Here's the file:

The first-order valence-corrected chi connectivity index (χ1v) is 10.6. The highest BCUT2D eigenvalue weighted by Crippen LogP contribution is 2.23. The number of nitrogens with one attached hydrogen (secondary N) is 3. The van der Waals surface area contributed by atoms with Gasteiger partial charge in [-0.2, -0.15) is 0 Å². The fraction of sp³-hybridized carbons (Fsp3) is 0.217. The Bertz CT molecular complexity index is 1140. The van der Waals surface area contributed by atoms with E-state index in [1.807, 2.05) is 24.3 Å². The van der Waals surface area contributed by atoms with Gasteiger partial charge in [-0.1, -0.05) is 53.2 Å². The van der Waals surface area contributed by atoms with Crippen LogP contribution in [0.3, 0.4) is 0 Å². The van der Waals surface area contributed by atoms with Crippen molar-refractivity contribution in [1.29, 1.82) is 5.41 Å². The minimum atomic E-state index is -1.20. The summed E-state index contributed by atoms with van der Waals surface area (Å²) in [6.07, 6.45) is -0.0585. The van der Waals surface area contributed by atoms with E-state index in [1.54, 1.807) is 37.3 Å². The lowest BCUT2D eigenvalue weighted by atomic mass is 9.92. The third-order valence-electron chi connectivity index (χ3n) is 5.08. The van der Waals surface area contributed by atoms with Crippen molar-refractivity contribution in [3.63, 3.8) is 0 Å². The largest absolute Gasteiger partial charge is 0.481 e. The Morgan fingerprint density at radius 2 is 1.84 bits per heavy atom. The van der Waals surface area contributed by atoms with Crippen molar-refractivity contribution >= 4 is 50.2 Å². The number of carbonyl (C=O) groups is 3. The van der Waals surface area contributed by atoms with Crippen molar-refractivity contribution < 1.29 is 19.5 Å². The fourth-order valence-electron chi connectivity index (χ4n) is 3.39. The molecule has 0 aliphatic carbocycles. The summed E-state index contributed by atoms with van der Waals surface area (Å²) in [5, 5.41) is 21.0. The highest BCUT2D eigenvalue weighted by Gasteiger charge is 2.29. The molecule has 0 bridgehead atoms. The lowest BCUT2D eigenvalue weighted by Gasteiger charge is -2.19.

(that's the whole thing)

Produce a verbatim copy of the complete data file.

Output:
The first-order valence-corrected chi connectivity index (χ1v) is 10.6. The highest BCUT2D eigenvalue weighted by Crippen LogP contribution is 2.23. The number of nitrogens with one attached hydrogen (secondary N) is 3. The van der Waals surface area contributed by atoms with Gasteiger partial charge in [-0.2, -0.15) is 0 Å². The fraction of sp³-hybridized carbons (Fsp3) is 0.217. The Bertz CT molecular complexity index is 1140. The van der Waals surface area contributed by atoms with E-state index in [1.807, 2.05) is 24.3 Å². The van der Waals surface area contributed by atoms with Gasteiger partial charge in [-0.1, -0.05) is 53.2 Å². The van der Waals surface area contributed by atoms with Crippen LogP contribution in [0.3, 0.4) is 0 Å². The van der Waals surface area contributed by atoms with Crippen molar-refractivity contribution in [1.29, 1.82) is 5.41 Å². The minimum atomic E-state index is -1.20. The summed E-state index contributed by atoms with van der Waals surface area (Å²) in [6.07, 6.45) is -0.0585. The van der Waals surface area contributed by atoms with E-state index in [1.54, 1.807) is 37.3 Å². The lowest BCUT2D eigenvalue weighted by atomic mass is 9.92. The third-order valence-electron chi connectivity index (χ3n) is 5.08. The van der Waals surface area contributed by atoms with Crippen molar-refractivity contribution in [3.63, 3.8) is 0 Å². The largest absolute Gasteiger partial charge is 0.481 e. The Morgan fingerprint density at radius 2 is 1.84 bits per heavy atom. The van der Waals surface area contributed by atoms with Crippen molar-refractivity contribution >= 4 is 50.2 Å². The number of carbonyl (C=O) groups is 3. The van der Waals surface area contributed by atoms with Crippen molar-refractivity contribution < 1.29 is 19.5 Å². The fourth-order valence-electron chi connectivity index (χ4n) is 3.39. The molecule has 0 aliphatic carbocycles. The summed E-state index contributed by atoms with van der Waals surface area (Å²) in [5, 5.41) is 21.0. The highest BCUT2D eigenvalue weighted by Gasteiger charge is 2.29. The molecule has 0 bridgehead atoms. The lowest BCUT2D eigenvalue weighted by Gasteiger charge is -2.19.